Louisville Medicine Volume 67, Issue 1 - Page 6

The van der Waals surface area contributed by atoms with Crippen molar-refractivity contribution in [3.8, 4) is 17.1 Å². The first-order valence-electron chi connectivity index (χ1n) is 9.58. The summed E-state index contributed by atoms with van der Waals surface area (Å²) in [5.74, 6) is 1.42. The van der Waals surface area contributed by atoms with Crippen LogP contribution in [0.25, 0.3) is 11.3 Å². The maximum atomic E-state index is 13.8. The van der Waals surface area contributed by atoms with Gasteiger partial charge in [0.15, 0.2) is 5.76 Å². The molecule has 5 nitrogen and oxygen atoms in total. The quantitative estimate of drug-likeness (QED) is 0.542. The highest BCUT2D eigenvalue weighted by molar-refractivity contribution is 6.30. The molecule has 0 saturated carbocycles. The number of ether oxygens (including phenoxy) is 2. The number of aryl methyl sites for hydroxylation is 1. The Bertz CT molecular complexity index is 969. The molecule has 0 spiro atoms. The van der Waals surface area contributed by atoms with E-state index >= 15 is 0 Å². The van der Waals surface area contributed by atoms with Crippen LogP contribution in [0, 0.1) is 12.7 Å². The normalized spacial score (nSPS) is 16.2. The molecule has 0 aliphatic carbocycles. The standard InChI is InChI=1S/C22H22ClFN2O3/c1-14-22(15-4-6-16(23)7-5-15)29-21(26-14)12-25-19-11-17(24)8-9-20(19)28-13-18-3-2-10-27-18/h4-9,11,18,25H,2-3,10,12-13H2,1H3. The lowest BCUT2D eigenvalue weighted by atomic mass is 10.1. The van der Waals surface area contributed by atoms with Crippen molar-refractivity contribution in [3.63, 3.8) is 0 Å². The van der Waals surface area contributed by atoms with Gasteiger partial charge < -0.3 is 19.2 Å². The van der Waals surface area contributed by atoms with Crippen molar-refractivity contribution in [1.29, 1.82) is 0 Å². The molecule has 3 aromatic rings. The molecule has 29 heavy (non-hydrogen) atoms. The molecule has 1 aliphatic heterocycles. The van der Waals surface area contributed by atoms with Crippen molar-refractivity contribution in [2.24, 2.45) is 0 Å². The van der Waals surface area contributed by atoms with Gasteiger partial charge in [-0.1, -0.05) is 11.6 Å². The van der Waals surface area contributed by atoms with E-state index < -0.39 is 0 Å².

PRESIDENTIAL ADDRESS NOTE: THE FOLLOWING TEXT IS TAKEN FROM A SPEECH MADE BY DR. BURNS ON MAY 19, 2019, AT THE GLMS PRESIDENTS’ CELEBRATION. I am honored and grateful that so many family members, friends and colleagues were able to enjoy time together for the GLMS Presidents’ Celebration set in the beautiful halls of the Speed Art Museum. I was here a few weeks ago with my Leadership Louisville class and was very impressed with the renovations, the mix of modern architecture with the original building. I give a resounding thank you to the GLMS Foundation and Louisville City FC for financial support of the celebration. I also wish to thank Bert Guinn, Glenda Klass, Amanda Edmondson, Aaron Burch, McKenna Byerley, Onvia McDaniel, Kate Williams and all of the GLMS staff for their constant efforts on our behalf. As for my family members: I want to thank my daughter Meghan, who is an attorney in D.C. She is helping people that otherwise would not have legal representation via her work with Maryland Legal Aid. I am very proud of her and what she has accomplished. My son, Chris, is here with his girlfriend Leah. Chris has established himself as a very successful personal stylist at Rodes for Him and for Her, a staple in the Louisville business community for over 100 years. He has actually personally styled his father over the last year and a half, to the point now that my wife has asked me to please stop going to Rodes and buying clothes! I must admit, however, my son has made me a much better-dressed person than I used to be. That brings me to my wife, Carolyn. Carolyn and I came to Louisville in 1986 from Columbia, Mo. We met and were married while still in medical school at Mizzou. When we came here, Carolyn had matched in the Urology program at UofL. I had already told her that she would not like surgery, but she insisted she would. So, after four months of every other night call at the University Hospital, she came to me and said that she wanted to “change her path” and to switch to pathology. I didn’t say “I told you so” (well, maybe I did). But I totally supported her decision, and I was glad that she made the change because I don’t think we would have ever had a family. We wouldn’t have seen each other enough to conceive children! 4 LOUISVILLE MEDICINE We didn’t think we would stay here when we finished our residen- cies. The job market for pathology and ophthalmology in Louisville was fairly slim at the time. However, after she rotated with Drs. Bob Howell, Lynn Ogden, Frank Serratoni and Larry Boram at Jewish Hospital, Bob Howell mentioned he was retiring and asked that she apply for the position. She didn’t believe they would hire her given an older male pathologist (in a different practice in the city) told her they would never hire a “girl” for the Jewish Hospital practice. Well, that gentleman was wrong. They had found a real gem. We committed to Louisville. I joined Dr. Sheldon Schiller in his ophthalmology practice in 1992. Subsequently, circumstances occurred which prompted me to set a new course: solo private practice in 1996. At the time, I was told by another ophthalmologist I would never be able to set up my own practice; it would be too expensive and too difficult to attract enough patients to make it successful. With Carolyn’s moral and financial support, I was able to establish a successful thriving solo practice. Thank you honey; I love you for everything that you have done for me. It was the best decision I ever made, and I have the proof with the thousands of patients that I have taken care of since that time. I have been honored to play a role in their care these 23 years. Before making additional “inaugural” remarks, I would be remiss if I did not also recognize and thank members of my office staff who are here today, one of the finest medical office staffs around; beginning with Debbie Tharp. We have worked side by side for 23 years, and I want to thank her for her loyalty and commitment. Our patients love Debbie, and it certainly shows how much she cares about the practice that she has remained with me. I also want to recognize Nicki Greenwell, my office manager, who started working for me at 20 years old in 2002, covering multiple positions before accepting the job of office manager in 2011. She has helped my practice survive huge changes, including the conversion to electronic medical records. She has helped my practice thrive as a solo practice in very difficult times. Thank you to Debbie, Nicki and all of my office staff members for their commitment to excellent patient care.